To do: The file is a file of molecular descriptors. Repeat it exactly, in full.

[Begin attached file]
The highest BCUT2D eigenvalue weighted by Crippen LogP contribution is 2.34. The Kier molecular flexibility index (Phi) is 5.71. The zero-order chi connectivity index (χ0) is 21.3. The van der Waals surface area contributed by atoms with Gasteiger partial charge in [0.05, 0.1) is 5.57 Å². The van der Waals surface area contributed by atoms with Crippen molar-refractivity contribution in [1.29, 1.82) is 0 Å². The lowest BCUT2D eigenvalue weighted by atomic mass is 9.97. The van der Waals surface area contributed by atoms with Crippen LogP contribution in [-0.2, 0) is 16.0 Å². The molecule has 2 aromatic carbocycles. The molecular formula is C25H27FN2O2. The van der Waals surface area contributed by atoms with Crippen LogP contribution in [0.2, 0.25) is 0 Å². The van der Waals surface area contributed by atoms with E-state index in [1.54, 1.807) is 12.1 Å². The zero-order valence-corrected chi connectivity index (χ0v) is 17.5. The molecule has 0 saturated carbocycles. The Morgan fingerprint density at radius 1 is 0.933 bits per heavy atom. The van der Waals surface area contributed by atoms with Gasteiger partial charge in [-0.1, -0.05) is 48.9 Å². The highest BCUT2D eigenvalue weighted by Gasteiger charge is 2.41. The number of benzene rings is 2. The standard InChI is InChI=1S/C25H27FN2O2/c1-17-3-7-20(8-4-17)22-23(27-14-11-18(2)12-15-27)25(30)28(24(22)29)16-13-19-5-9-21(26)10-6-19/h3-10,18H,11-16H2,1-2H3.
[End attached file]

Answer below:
The highest BCUT2D eigenvalue weighted by Crippen LogP contribution is 2.34. The Kier molecular flexibility index (Phi) is 5.71. The zero-order chi connectivity index (χ0) is 21.3. The van der Waals surface area contributed by atoms with Gasteiger partial charge in [0.05, 0.1) is 5.57 Å². The van der Waals surface area contributed by atoms with Crippen molar-refractivity contribution in [1.29, 1.82) is 0 Å². The lowest BCUT2D eigenvalue weighted by atomic mass is 9.97. The van der Waals surface area contributed by atoms with Crippen LogP contribution in [-0.2, 0) is 16.0 Å². The molecule has 2 aromatic carbocycles. The molecular formula is C25H27FN2O2. The van der Waals surface area contributed by atoms with Crippen LogP contribution in [0.2, 0.25) is 0 Å². The van der Waals surface area contributed by atoms with E-state index in [1.54, 1.807) is 12.1 Å². The zero-order valence-corrected chi connectivity index (χ0v) is 17.5. The molecule has 0 saturated carbocycles. The Morgan fingerprint density at radius 1 is 0.933 bits per heavy atom. The van der Waals surface area contributed by atoms with Gasteiger partial charge in [-0.1, -0.05) is 48.9 Å². The highest BCUT2D eigenvalue weighted by Gasteiger charge is 2.41. The number of benzene rings is 2. The standard InChI is InChI=1S/C25H27FN2O2/c1-17-3-7-20(8-4-17)22-23(27-14-11-18(2)12-15-27)25(30)28(24(22)29)16-13-19-5-9-21(26)10-6-19/h3-10,18H,11-16H2,1-2H3.